Former Congresswoman Gabrielle Giffords, Rep. Stephanie Murphy, and Orlando Medical Professionals Rally to Urge Senate to Fund Gun Violence Research
U.S. House of Representatives budget includes $50 million to research gun violence
Drawing from their experiences, Florida medical experts tell the US Senate that now is the time to act
June 29, 2019— Giffords , the gun violence prevention organization led by former Congresswoman Gabrielle Giffords, joined with Congresswoman Stephanie Murphy (FL-07), the American College of Physicians, Florida, This is Our Lane, Doctors for America, Equality Florida, League of Women Voters, Florida Coalition to Prevent Gun Violence, Florida Chapter of the American Academy of Pediatrics, Inc., Florida Psychological Association, Florida Academy of Family Physicians, and the American Medical Student Association at a rally in Orlando, Florida, to demand that Congress move immediately to fund gun violence research for the first time in decades. Highlighting investments critical to addressing our gun violence crisis, local medical professionals and advocates are calling on the U.S. Senate to act.
“Medical professionals are first-hand witnesses of America’s epidemic of gun violence. They’ve seen the horrific wounds and imparted the worst of news. They’ve counseled safety in their practices and saved the lives of thousands in their operating rooms. For their work, they’ve won the appreciation of millions, but they do not have a partner in our politicians – and today they are choosing to come together to tell Congress that enough is enough,” said former Congresswoman Giffords, co-founder of Giffords. “It’s been decades since the federal government funded gun violence research, but a newly empowered House of Representatives voted to change course. Now it’s up to the Senate to do its part and fund research into the epidemic that kills over 100 people each day. We need to get it done.”
Earlier this month, the House of Representatives approved $50 million in dedicated funding to research America’s gun violence crisis. The U.S. Senate has yet to announce if it plans to support the funding.
“For over 20 years, there was an effective ban on federally-sponsored research into ways to reduce gun violence,” said Congresswoman Stephanie Murphy (FL-07). “In the wake of the Parkland tragedy, I was proud to help lead the successful bipartisan effort to end this ban. Now we must take the next step and actually fund this life-saving research. We in the House have done our part. We are calling on the Senate to put people over politics and do the same.”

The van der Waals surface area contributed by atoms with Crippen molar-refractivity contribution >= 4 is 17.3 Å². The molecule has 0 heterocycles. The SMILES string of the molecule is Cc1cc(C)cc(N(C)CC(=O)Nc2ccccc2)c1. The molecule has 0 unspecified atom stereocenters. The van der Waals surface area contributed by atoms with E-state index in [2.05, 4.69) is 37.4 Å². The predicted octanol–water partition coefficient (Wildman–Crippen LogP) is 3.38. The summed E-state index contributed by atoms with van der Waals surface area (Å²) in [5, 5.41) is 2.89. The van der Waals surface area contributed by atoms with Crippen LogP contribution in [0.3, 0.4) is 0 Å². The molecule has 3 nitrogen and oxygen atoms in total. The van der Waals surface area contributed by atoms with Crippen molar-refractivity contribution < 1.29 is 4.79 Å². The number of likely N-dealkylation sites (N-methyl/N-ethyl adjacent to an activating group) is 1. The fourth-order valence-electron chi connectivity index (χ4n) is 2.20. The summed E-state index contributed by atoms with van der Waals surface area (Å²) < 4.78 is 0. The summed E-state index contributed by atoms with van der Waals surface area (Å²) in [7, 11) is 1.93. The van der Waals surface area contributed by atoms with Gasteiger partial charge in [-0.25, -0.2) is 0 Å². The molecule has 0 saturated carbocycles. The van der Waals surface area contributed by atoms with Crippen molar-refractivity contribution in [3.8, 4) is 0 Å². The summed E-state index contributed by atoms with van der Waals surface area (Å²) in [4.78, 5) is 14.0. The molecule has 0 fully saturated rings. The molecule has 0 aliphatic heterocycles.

Rallying at the Orlando Museum of Art rotunda, health providers made the case that funding research into gun violence is critical to better improve the safety of Florida families and their communities.
“Our nation is facing a public health crisis that is impacting communities from all walks of life,” said Dr. Joseph Sakran, This Is Our Lane. “We have both the possibility and the responsibility to change the status quo. Like any complex problem, this will require a multi-faceted approach. Part of that approach begins with providing federal dollars for firearm injury prevention research. This will ensure that we are providing our policy makers with the data needed to pass sound policy.”
“As a pediatrician and adolescent medicine physician I am horrified by the numbers of children who die in the United States because of guns,” said Dr. D. Paul Robinson, Florida Chapter, American Academy of Pediatrics. “In Florida a child is shot, on average, every 17 hours. Guns violence remains so poorly researched that public safety experts cannot take steps to help Americans decrease the rate of deaths. Senators Rubio and Scott please vote to allow Congress to reinstate funds for research into gun violence, funds that have not been given to the Centers for Disease Control and National Institutes of Health for more than 23 years.”
Following a 1993 CDC-funded study that found individuals with a gun in the home are 2.7 times more likely to become homicide victims, Congress moved to strip CDC’s firearms research budget. Since then, federal investment in gun violence research has remained virtually absent at the nation’s premier institution for public health, despite gun deaths rising for the past three years to nearly 40,000 people in 2017. Recently, CDC and Trump administration officials have expressed CDC’s willingness and ability to restart this research, with CDC director Robert Redfield stating that his team is “ poised to do the research in this area if Congress chooses to appropriate the funding.”
Giffords launched a partnership with leading medical and public health groups to advocate for research funding at the CDC and the National Institutes of Health to study gun violence, gun deaths, and gun injury in order to better improve public health and safety. In a letter sent to Congressional leadership of the 116th Congress , the groups noted that over the past several decades, scientific and medical research has led to policies that have prevented deaths from automobile accidents, public sanitation, and cancer. The collective effort is calling on Congress to properly fund gun violence prevention research.